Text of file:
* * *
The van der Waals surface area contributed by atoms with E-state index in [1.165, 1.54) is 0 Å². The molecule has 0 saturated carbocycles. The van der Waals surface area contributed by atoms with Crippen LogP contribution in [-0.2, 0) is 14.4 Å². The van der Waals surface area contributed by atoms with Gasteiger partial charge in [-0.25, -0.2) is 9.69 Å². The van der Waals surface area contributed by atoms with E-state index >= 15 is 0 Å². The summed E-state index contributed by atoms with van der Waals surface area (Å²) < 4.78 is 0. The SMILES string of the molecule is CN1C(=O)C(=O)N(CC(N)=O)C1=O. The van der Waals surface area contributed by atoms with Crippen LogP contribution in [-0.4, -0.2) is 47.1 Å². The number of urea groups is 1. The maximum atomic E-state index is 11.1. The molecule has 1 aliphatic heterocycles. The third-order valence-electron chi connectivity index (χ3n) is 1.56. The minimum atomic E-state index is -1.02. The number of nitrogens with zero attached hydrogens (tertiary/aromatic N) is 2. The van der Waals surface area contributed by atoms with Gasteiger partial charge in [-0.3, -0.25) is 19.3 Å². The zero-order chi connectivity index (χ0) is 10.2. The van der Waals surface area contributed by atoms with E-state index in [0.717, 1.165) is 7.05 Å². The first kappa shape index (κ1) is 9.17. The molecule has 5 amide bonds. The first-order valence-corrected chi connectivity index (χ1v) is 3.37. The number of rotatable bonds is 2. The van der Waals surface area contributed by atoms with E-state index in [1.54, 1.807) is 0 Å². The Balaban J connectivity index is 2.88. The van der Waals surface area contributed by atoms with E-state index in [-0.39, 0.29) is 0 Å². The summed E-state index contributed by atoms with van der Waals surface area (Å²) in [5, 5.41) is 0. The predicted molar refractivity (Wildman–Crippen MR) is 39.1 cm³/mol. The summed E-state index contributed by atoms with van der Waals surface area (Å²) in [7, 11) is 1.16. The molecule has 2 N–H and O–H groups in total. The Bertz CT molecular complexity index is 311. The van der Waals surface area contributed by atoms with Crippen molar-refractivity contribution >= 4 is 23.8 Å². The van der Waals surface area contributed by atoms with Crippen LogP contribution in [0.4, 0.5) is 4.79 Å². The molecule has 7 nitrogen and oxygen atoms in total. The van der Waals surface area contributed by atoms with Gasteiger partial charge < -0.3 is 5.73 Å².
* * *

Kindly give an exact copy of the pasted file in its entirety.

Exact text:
The van der Waals surface area contributed by atoms with E-state index in [1.165, 1.54) is 0 Å². The molecule has 0 saturated carbocycles. The van der Waals surface area contributed by atoms with Crippen LogP contribution in [-0.2, 0) is 14.4 Å². The van der Waals surface area contributed by atoms with Gasteiger partial charge in [-0.25, -0.2) is 9.69 Å². The van der Waals surface area contributed by atoms with E-state index >= 15 is 0 Å². The summed E-state index contributed by atoms with van der Waals surface area (Å²) < 4.78 is 0. The SMILES string of the molecule is CN1C(=O)C(=O)N(CC(N)=O)C1=O. The van der Waals surface area contributed by atoms with Crippen LogP contribution in [-0.4, -0.2) is 47.1 Å². The number of urea groups is 1. The maximum atomic E-state index is 11.1. The molecule has 1 aliphatic heterocycles. The third-order valence-electron chi connectivity index (χ3n) is 1.56. The minimum atomic E-state index is -1.02. The number of nitrogens with zero attached hydrogens (tertiary/aromatic N) is 2. The van der Waals surface area contributed by atoms with Gasteiger partial charge in [-0.3, -0.25) is 19.3 Å². The zero-order chi connectivity index (χ0) is 10.2. The van der Waals surface area contributed by atoms with E-state index in [0.717, 1.165) is 7.05 Å². The first kappa shape index (κ1) is 9.17. The molecule has 5 amide bonds. The first-order valence-corrected chi connectivity index (χ1v) is 3.37. The number of rotatable bonds is 2. The van der Waals surface area contributed by atoms with E-state index in [1.54, 1.807) is 0 Å². The Balaban J connectivity index is 2.88. The van der Waals surface area contributed by atoms with E-state index in [-0.39, 0.29) is 0 Å². The summed E-state index contributed by atoms with van der Waals surface area (Å²) in [5, 5.41) is 0. The predicted molar refractivity (Wildman–Crippen MR) is 39.1 cm³/mol. The summed E-state index contributed by atoms with van der Waals surface area (Å²) in [7, 11) is 1.16. The molecule has 2 N–H and O–H groups in total. The Bertz CT molecular complexity index is 311. The van der Waals surface area contributed by atoms with Crippen molar-refractivity contribution >= 4 is 23.8 Å². The van der Waals surface area contributed by atoms with Crippen LogP contribution in [0.4, 0.5) is 4.79 Å². The molecule has 7 nitrogen and oxygen atoms in total. The van der Waals surface area contributed by atoms with Gasteiger partial charge < -0.3 is 5.73 Å².